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Old 04-14-2011, 03:18 PM
thoreau thoreau is offline
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I've been on a 1st aid equipment binge for the last few days, so this thread is pretty well timed for me =)

First off, training is (I think) the most valuable item to have in your 1st aid collection. I'm no expert (and it shows) but I have had at least a few classes on the subject. Basic 1st Aid from the Red Cross is a good and very basic place to start, as well as the CPR portion of their offerings. I've completed both of those and try to keep the 'certifications' renewed and current on both. I've also received some 2nd-hand combat lifesaver training and have been saving up the funds to take and complete a Wilderness 1st Responder and/or Wilderness 1st Aid course as well. (Almost there!)

I haven't really planned my gear for any SHTF type situations, but I feel that what I have and the training I've gone through at least gives me a good platform to base everything else on.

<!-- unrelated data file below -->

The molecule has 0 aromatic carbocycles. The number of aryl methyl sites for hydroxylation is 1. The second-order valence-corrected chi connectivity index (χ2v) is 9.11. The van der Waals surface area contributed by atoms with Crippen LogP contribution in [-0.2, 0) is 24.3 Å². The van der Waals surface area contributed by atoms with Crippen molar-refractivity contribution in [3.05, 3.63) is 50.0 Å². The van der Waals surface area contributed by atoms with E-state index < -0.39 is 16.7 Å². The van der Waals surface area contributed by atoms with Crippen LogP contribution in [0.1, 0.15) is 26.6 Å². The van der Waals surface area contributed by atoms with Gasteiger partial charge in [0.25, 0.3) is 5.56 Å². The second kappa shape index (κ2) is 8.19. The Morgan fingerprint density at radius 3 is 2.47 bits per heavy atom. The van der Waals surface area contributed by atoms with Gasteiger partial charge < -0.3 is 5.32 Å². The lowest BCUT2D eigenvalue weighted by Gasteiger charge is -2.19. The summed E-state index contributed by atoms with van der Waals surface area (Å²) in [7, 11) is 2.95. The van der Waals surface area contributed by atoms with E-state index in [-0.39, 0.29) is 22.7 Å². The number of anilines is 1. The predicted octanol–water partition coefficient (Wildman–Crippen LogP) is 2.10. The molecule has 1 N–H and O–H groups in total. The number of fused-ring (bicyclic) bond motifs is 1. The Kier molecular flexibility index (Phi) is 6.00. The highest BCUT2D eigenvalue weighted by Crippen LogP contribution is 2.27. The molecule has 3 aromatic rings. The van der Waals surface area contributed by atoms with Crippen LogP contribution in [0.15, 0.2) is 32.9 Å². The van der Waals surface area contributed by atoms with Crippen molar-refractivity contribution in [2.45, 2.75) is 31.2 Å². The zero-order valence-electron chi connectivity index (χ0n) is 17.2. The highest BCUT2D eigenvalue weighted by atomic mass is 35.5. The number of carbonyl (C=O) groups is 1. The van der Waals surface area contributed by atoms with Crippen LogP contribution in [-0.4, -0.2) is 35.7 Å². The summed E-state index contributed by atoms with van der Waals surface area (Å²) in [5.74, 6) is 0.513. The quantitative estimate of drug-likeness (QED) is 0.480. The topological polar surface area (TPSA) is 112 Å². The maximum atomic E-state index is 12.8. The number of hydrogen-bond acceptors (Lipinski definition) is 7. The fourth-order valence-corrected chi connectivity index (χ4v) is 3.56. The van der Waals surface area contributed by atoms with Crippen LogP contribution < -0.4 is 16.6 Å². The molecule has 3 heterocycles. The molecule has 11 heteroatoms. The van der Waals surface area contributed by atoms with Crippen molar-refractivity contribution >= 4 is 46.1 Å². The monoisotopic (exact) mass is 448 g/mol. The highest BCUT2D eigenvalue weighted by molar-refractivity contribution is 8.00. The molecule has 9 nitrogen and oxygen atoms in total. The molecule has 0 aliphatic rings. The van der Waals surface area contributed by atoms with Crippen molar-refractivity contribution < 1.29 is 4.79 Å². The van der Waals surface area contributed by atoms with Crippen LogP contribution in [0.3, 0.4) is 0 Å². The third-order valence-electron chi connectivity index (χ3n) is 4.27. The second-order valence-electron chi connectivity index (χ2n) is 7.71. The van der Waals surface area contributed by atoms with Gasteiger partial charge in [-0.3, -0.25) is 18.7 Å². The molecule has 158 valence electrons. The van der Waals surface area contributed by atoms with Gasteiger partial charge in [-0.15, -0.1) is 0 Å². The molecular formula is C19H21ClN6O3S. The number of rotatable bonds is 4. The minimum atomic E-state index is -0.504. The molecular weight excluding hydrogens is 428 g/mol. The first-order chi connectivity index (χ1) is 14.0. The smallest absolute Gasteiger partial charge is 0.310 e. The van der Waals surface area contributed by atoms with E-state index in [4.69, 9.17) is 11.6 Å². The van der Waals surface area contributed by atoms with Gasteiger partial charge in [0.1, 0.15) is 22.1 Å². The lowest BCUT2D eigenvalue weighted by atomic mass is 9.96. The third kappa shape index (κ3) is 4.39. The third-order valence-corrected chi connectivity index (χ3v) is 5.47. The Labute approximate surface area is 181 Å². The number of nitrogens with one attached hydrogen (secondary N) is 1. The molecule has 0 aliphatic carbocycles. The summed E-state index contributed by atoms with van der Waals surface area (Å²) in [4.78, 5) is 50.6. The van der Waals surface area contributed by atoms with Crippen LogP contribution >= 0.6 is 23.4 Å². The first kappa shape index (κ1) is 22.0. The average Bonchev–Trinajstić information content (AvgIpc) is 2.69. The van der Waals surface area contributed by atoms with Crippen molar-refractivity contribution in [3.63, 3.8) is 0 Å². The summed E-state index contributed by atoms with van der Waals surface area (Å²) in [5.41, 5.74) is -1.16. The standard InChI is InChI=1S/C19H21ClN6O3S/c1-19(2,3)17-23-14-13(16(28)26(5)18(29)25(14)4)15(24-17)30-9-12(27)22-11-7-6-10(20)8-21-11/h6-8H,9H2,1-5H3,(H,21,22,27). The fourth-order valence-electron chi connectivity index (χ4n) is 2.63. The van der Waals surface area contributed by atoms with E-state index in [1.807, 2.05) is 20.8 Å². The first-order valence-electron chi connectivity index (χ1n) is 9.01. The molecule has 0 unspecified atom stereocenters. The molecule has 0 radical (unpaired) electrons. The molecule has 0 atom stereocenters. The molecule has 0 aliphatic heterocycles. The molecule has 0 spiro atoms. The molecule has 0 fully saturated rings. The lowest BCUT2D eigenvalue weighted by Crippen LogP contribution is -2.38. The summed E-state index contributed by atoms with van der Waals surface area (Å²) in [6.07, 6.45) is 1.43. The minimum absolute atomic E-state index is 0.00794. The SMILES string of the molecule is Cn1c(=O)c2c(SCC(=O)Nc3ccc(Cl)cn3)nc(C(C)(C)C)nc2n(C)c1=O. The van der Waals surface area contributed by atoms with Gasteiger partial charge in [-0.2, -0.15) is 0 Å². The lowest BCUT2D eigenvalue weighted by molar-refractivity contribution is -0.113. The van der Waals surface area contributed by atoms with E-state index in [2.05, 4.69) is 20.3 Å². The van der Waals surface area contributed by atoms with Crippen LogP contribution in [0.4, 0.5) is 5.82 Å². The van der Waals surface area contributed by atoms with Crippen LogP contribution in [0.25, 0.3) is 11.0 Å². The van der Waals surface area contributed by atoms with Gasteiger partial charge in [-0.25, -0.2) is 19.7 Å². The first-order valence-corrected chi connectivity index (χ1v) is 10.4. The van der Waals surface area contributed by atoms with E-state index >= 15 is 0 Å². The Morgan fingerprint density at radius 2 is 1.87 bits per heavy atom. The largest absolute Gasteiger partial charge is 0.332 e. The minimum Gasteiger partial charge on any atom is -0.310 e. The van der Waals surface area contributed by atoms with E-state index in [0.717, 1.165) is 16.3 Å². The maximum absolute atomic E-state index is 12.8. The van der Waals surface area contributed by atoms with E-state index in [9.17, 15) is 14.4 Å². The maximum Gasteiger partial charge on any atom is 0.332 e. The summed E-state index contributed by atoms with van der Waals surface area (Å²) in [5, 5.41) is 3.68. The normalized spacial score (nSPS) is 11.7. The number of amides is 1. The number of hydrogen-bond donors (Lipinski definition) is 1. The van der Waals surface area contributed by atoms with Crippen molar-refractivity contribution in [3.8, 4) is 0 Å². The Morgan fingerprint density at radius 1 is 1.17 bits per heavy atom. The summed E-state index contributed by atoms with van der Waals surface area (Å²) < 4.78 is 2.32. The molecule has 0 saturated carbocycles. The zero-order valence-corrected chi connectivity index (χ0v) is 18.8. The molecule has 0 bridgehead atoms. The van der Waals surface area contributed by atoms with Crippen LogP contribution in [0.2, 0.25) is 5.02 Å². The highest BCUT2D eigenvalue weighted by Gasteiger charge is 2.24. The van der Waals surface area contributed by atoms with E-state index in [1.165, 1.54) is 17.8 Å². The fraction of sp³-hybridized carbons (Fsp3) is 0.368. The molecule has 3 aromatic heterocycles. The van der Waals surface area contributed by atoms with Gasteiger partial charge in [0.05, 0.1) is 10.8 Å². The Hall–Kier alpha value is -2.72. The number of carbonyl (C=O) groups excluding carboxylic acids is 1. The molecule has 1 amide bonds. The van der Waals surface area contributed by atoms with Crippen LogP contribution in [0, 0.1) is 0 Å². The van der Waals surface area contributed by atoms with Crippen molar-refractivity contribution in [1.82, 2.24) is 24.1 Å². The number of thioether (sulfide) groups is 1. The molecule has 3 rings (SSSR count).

The first thing I planned for was a back country incident. I do a lot of hiking and backpacking in some rough parts of Arizona and help is almost always very far away both in time and distance. That said, I started with an AMK kit from REI to build upon.

I've added quite a bit to it (although I can't recall off the top of my head) such as a couple flat-folding N95 masks, eyewash/drops, spare contact lenses, quick clot, more gloves, water purification tablets, SAM splint (not actually carried inside the pack though due to size), Vitalyte drink mix for rehydration, Leatherman Micra (GREAT sharp blade, scissors, etc.) and more.